This week I read Berkeley city council is simply trying to establish their own radiation monitoring of possible Fukushima fallout since neither the feds or state of California will do so. And WE are supposed to have experts or a regulatory structure better than TEPCO! I also read that the only diagrams of the pipes at Fukushima are in an office near the melted reactors so radioactive that nobody can get to them… so nobody has any idea where hundreds of pipelines are. Nobody.

    This is the beginning of a global emergency with hundreds more reactors at the certain brink. So let’s not pretend we know more than we do… let’s not label experts where no expertise exists and can’t be utilized in the regulatory structure/organizations as they exist now. Among other things. Experts kill. Experts lie. Experts loot. Experts deny. This is something all mentioned in the article (Japan, France, US) experts have in common.

    Open source this problem now. Start by monitoring radiation levels (air, water, biology and so on) live on the internet. Not even time lapse delay. Make Japan place live cameras where people can really see what’s going on.

    Establish a global deManhattan project of the new millennium. It’s time.

    The most revealing info to me in the article is so few people in this world exist who have a modicum of training/experience at a time when scores or more reactors all over the globe are old enough to be decommissioned. I live less than a hundred miles as the crow flies from a 40 year old pair of reactors… Reactors family members helped build. Reactors which suffered major transformer explosions this very week and suffered a dropped million pound generator a few months ago with hardly a media peep.

    We need thousands or more highly trained and working now! In all decency every reactor in the world should be shut down post haste.

    1. susan the other

      Wow. Thank you Eureka +7 billion times. Everyone on the planet should be this informed and concerned but instead we have a planet of all hardhats and no engineers. Did you ever imagine in your wildest dreams that we would poison the entire Pacific Ocean? We’ve all been dangerously dumb far, far too long.

      1. psychohistorian

        I blame designs like Fukushima on the faith based myths of religion that posit the the earth is ours to use up and the Rapture will save the Believers from having a thousand generations of humans required to manage their imprudent radiological waste.

    2. optimader

      ..when scores or more reactors all over the globe are old enough to be decommissioned…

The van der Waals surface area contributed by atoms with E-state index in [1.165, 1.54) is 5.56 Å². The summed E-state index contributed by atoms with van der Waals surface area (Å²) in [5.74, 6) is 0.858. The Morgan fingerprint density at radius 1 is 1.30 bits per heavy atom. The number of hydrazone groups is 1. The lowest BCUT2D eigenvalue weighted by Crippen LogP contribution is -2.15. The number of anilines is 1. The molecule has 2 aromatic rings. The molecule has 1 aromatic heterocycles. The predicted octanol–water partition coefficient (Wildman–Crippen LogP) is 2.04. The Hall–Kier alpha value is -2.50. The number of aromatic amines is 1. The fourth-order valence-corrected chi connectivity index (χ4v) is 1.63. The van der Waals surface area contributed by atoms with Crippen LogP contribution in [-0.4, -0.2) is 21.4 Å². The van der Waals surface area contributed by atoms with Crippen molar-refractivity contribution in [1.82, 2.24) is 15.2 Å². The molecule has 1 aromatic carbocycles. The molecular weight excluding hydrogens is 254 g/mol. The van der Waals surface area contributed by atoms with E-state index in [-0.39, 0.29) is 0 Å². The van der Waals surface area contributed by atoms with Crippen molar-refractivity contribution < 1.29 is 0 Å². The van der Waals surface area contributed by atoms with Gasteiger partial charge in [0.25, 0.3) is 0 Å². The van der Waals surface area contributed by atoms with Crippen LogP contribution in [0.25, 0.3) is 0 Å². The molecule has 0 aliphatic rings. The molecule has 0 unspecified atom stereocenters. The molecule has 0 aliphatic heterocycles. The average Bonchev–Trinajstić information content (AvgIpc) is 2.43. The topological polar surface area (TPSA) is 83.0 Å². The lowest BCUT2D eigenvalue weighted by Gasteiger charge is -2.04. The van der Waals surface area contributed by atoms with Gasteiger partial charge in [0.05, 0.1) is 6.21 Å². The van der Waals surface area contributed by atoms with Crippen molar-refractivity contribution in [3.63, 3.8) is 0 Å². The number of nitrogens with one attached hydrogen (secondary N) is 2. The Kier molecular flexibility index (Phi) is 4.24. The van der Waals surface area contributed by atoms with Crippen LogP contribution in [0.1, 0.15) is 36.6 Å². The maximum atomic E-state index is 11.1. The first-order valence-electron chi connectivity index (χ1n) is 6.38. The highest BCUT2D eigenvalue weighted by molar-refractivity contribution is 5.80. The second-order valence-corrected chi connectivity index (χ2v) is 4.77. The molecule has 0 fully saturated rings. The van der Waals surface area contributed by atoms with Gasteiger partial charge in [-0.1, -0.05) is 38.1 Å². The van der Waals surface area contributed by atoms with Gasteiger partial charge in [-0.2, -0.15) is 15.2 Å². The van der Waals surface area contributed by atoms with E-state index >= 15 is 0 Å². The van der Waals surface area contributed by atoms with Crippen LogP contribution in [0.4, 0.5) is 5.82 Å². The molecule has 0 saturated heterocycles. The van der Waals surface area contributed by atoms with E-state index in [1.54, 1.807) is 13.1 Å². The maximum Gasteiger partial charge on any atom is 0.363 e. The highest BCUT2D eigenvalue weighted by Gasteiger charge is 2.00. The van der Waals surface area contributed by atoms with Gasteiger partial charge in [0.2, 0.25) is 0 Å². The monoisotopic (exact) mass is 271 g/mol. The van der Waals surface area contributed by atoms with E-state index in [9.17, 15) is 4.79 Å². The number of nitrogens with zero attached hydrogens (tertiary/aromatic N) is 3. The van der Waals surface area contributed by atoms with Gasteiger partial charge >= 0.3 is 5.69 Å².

waay beyond old enough. I have a friend that was in a top regional position at the NRC to see the white underbelly. I am disheartened that the people entrusted w/ policy are so appallingly uninformed to the point of disinterest. Cant see it cant taste it cant smell it. Other than cases of acuter radiation poisoning it is a patient killer that will reap its harvest in many disease pathways. iI will be our undoing IMO

  8. observer

    Thanks for the TPP material. Thanks also for the ACA health insurance coverage. I’m wondering how much the ACA health insurance changes and limits on drug coverage will cut into pharma profits. I’m a high income contractor doing work that would 20 years ago have been salaried with benefits. I buy individual health insurance. You’ve reported on the limits of the drug formularies of the new policies. If the trend for cost shifting health care from employers to individuals continues, and if the insurance companies continue to reduce benefits, I’m wondering what pharma will do to protect its high priced drugs market here in the US. Individuals by and large don’t have the purchasing power to afford these drugs. You’ve reported on cost sharing up to 50% with the new insurance plans. I guess that medical bankruptcies will go up, not down.

    I enjoy watching the political struggle, as it plays out in lobbying and policy. But I’m also afraid of the likely consequences for individuals and families. Between insurance, doctors, pharma, they are simply dividing up ever greater percentages of ever shrinking income. Especially in high rent urban areas, the pressure of the new legal requirement to pay high premiums and deductables and the cost shifting re drugs mean huge pressure on lifestyle. How will this translate? Fewer car purchases? Less electronics and clothing purchases? Less for schools and university tuitions? I hope some with decision making power are watching the big picture.

    1. Lambert Strether

      “I hope some with decision making power are watching the big picture.” They are, and they have basically decided that your life is going to get a lot worse so that theirs can be the same or better.

      1. Emma